Family arguments are, for the most part, unavoidable. Bad Jews by Joshua Harmon, playing at Jewish Theatre Grand Rapids this month, portrays a small family dynamic that takes those arguments from zero to 100 in a matter of seconds.
Life as a teenager can be tough enough without throwing a full-time commitment in the mix, but when it’s your passion, the effort is beyond worth it.
“Mahalia, A Gospel Musical” is so much more than a biographical musical about the great Mahalia Jackson, Queen of Gospel. Full of the gorgeous church hymns and old spirituals she sang with her tremendously soulful and powerful voice, it does, indeed, tell the story of her rise to fame in the 20th Century. But in so doing, it also elucidates a crucial piece of American history.
Cari Scholtens and Jil Farheart look pretty much the same: they’re both tall, lean brunettes. But Farheart has a scar on her cheek. And while Scholtens owns a plastic sword and axe, Farheart’s sword and axe are necessarily steel; she’s a bounty hunter, and uses them when she has to. In a world of dark cults, vicious monsters, and the ever-present threat of violence, “when she has to” is pretty often.
When John Patrick Shanley’s Pulitzer and Tony Award winning drama “Doubt: A Parable” came out amid the first of Catholic priest sex abuse revelations 15 years ago, it was powerful and shocking.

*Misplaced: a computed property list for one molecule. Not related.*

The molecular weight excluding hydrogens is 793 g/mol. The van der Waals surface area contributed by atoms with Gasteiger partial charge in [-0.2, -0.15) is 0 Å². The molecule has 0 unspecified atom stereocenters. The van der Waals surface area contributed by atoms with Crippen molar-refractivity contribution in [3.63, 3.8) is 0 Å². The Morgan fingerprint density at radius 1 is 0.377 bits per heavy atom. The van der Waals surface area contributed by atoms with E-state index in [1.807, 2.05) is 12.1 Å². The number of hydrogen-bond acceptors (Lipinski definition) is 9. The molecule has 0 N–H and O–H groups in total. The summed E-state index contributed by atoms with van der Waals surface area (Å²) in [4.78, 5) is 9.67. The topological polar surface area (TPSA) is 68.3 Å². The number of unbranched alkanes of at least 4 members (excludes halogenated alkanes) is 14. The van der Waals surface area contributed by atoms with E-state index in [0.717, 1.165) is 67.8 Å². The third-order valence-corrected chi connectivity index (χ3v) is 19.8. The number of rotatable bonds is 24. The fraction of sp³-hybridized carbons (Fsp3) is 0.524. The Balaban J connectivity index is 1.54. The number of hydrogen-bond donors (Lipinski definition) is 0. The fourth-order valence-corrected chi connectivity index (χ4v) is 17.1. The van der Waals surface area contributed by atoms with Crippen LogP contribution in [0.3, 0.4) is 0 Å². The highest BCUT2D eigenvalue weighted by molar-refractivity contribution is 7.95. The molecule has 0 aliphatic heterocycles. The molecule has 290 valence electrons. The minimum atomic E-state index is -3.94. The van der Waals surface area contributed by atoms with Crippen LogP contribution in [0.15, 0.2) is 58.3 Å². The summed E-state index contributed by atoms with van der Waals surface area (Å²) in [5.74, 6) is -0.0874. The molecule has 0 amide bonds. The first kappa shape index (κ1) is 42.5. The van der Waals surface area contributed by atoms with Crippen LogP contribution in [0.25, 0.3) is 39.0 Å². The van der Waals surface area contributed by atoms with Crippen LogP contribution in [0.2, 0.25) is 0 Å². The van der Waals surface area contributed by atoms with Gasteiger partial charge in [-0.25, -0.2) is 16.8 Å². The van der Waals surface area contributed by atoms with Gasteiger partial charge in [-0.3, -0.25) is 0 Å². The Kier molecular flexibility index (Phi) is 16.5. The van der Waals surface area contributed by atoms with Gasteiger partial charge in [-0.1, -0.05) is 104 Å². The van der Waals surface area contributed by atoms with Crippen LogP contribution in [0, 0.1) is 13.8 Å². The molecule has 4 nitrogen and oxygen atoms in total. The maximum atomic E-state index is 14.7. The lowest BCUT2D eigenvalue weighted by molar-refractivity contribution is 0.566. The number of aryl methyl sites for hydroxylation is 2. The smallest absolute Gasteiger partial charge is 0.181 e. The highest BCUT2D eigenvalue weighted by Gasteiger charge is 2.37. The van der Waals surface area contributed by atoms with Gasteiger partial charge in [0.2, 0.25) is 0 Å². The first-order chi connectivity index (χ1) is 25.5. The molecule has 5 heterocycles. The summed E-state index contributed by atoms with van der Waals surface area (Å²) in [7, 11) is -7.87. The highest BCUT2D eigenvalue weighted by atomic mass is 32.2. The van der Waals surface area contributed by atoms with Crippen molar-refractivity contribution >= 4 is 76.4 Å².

In the final moments of Grand Rapids Ballet’s MOVEMEDIA: Handmade, dancers onstage transform into an underwater human merry go round. With linked arms, an outer circle moves clockwise, while an inner circle moves in the opposite direction in Nicolas Blanc’s world premiere “Aquatic Hypoxia.”
For 20 years, Mamma Mia! has been unavailable to local theater companies. But the time has come for troupes like Grand Rapids Civic Theatre to bring the hit musical to the stage with showstopping tunes, creative sets and lots of talent.
The art on your favorite cafe’s walls was not placed there by accident.
Schools and libraries go hand-in-hand, both containing and spreading knowledge far and wide. Whether it’s a university or an elementary school, the library is the well of information students can dip into at any time. The same goes for Oscar Tuazon’s Water School, coming to Michigan State University’s Broad Art Museum.
When artist Tanya Tice couldn’t find a piece of art to hang above her couch in her price range, she went out to the store, bought some canvas and paint and “went to town.”
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